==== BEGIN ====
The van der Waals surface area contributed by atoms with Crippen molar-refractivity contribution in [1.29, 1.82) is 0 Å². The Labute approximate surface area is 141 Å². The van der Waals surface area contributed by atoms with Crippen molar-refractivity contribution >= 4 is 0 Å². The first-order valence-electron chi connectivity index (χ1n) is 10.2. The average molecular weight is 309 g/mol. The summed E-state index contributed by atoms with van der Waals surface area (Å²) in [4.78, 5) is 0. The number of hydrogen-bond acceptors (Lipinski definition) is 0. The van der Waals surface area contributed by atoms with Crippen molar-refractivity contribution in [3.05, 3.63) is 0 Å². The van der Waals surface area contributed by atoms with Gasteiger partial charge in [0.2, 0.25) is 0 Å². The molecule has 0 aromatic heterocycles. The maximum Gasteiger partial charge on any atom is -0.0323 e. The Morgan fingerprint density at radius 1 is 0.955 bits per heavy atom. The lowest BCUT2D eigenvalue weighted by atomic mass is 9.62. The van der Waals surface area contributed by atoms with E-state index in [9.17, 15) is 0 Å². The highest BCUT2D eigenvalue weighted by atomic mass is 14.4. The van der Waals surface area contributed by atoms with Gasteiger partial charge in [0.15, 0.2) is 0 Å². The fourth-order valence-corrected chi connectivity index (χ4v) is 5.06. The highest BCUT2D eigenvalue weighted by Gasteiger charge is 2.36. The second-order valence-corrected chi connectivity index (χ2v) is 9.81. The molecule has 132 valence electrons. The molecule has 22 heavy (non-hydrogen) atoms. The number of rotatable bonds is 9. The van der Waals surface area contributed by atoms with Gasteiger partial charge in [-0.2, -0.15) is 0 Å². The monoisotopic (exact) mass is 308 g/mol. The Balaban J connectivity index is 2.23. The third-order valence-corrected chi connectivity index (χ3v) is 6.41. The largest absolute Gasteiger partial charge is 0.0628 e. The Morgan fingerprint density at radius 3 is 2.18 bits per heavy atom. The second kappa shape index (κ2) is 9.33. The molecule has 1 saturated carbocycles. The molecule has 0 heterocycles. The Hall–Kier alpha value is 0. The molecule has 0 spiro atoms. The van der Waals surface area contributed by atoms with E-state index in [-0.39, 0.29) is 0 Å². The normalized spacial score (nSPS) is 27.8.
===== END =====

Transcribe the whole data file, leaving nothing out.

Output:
The van der Waals surface area contributed by atoms with Crippen molar-refractivity contribution in [1.29, 1.82) is 0 Å². The Labute approximate surface area is 141 Å². The van der Waals surface area contributed by atoms with Crippen molar-refractivity contribution >= 4 is 0 Å². The first-order valence-electron chi connectivity index (χ1n) is 10.2. The average molecular weight is 309 g/mol. The summed E-state index contributed by atoms with van der Waals surface area (Å²) in [4.78, 5) is 0. The number of hydrogen-bond acceptors (Lipinski definition) is 0. The van der Waals surface area contributed by atoms with Crippen molar-refractivity contribution in [3.05, 3.63) is 0 Å². The van der Waals surface area contributed by atoms with Gasteiger partial charge in [0.2, 0.25) is 0 Å². The molecule has 0 aromatic heterocycles. The maximum Gasteiger partial charge on any atom is -0.0323 e. The Morgan fingerprint density at radius 1 is 0.955 bits per heavy atom. The lowest BCUT2D eigenvalue weighted by atomic mass is 9.62. The van der Waals surface area contributed by atoms with E-state index in [9.17, 15) is 0 Å². The highest BCUT2D eigenvalue weighted by atomic mass is 14.4. The van der Waals surface area contributed by atoms with Gasteiger partial charge in [0.15, 0.2) is 0 Å². The fourth-order valence-corrected chi connectivity index (χ4v) is 5.06. The highest BCUT2D eigenvalue weighted by Gasteiger charge is 2.36. The second-order valence-corrected chi connectivity index (χ2v) is 9.81. The molecule has 132 valence electrons. The molecule has 22 heavy (non-hydrogen) atoms. The number of rotatable bonds is 9. The van der Waals surface area contributed by atoms with Gasteiger partial charge in [-0.2, -0.15) is 0 Å². The monoisotopic (exact) mass is 308 g/mol. The Balaban J connectivity index is 2.23. The third-order valence-corrected chi connectivity index (χ3v) is 6.41. The largest absolute Gasteiger partial charge is 0.0628 e. The Morgan fingerprint density at radius 3 is 2.18 bits per heavy atom. The second kappa shape index (κ2) is 9.33. The molecule has 1 saturated carbocycles. The molecule has 0 heterocycles. The Hall–Kier alpha value is 0. The molecule has 0 spiro atoms. The van der Waals surface area contributed by atoms with E-state index in [-0.39, 0.29) is 0 Å². The normalized spacial score (nSPS) is 27.8.